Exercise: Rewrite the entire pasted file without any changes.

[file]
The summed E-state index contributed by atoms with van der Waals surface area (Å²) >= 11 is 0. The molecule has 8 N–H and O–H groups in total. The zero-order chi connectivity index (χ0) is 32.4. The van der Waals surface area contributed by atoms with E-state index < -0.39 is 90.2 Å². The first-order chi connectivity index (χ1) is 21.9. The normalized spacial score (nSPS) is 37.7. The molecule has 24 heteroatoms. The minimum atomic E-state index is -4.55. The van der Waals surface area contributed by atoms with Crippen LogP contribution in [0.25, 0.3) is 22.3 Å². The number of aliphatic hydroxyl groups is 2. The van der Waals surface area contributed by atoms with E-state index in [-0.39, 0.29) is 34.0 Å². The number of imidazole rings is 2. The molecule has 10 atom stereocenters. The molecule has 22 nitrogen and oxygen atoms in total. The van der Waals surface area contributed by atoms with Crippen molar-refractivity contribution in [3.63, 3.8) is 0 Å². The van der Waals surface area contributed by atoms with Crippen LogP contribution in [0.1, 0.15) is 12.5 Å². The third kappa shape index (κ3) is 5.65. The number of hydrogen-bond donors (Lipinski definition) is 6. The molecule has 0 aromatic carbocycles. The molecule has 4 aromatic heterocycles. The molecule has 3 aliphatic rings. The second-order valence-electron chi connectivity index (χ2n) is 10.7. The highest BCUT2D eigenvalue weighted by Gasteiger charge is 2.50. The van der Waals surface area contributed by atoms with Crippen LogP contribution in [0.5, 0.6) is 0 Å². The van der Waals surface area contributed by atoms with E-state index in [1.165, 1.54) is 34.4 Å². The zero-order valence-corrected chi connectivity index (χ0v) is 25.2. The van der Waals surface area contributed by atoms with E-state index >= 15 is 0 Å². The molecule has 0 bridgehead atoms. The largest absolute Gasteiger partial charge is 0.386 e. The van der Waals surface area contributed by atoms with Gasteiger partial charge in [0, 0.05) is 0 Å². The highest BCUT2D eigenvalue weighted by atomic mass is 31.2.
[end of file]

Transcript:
The summed E-state index contributed by atoms with van der Waals surface area (Å²) >= 11 is 0. The molecule has 8 N–H and O–H groups in total. The zero-order chi connectivity index (χ0) is 32.4. The van der Waals surface area contributed by atoms with E-state index < -0.39 is 90.2 Å². The first-order chi connectivity index (χ1) is 21.9. The normalized spacial score (nSPS) is 37.7. The molecule has 24 heteroatoms. The minimum atomic E-state index is -4.55. The van der Waals surface area contributed by atoms with Crippen LogP contribution in [0.25, 0.3) is 22.3 Å². The number of aliphatic hydroxyl groups is 2. The van der Waals surface area contributed by atoms with E-state index in [-0.39, 0.29) is 34.0 Å². The number of imidazole rings is 2. The molecule has 10 atom stereocenters. The molecule has 22 nitrogen and oxygen atoms in total. The van der Waals surface area contributed by atoms with Crippen molar-refractivity contribution in [3.63, 3.8) is 0 Å². The van der Waals surface area contributed by atoms with Crippen LogP contribution in [0.1, 0.15) is 12.5 Å². The third kappa shape index (κ3) is 5.65. The number of hydrogen-bond donors (Lipinski definition) is 6. The molecule has 0 aromatic carbocycles. The molecule has 4 aromatic heterocycles. The molecule has 3 aliphatic rings. The second-order valence-electron chi connectivity index (χ2n) is 10.7. The highest BCUT2D eigenvalue weighted by Gasteiger charge is 2.50. The van der Waals surface area contributed by atoms with Crippen LogP contribution in [0.5, 0.6) is 0 Å². The van der Waals surface area contributed by atoms with E-state index in [1.165, 1.54) is 34.4 Å². The zero-order valence-corrected chi connectivity index (χ0v) is 25.2. The van der Waals surface area contributed by atoms with E-state index >= 15 is 0 Å². The molecule has 0 bridgehead atoms. The largest absolute Gasteiger partial charge is 0.386 e. The van der Waals surface area contributed by atoms with Gasteiger partial charge in [0, 0.05) is 0 Å². The highest BCUT2D eigenvalue weighted by atomic mass is 31.2.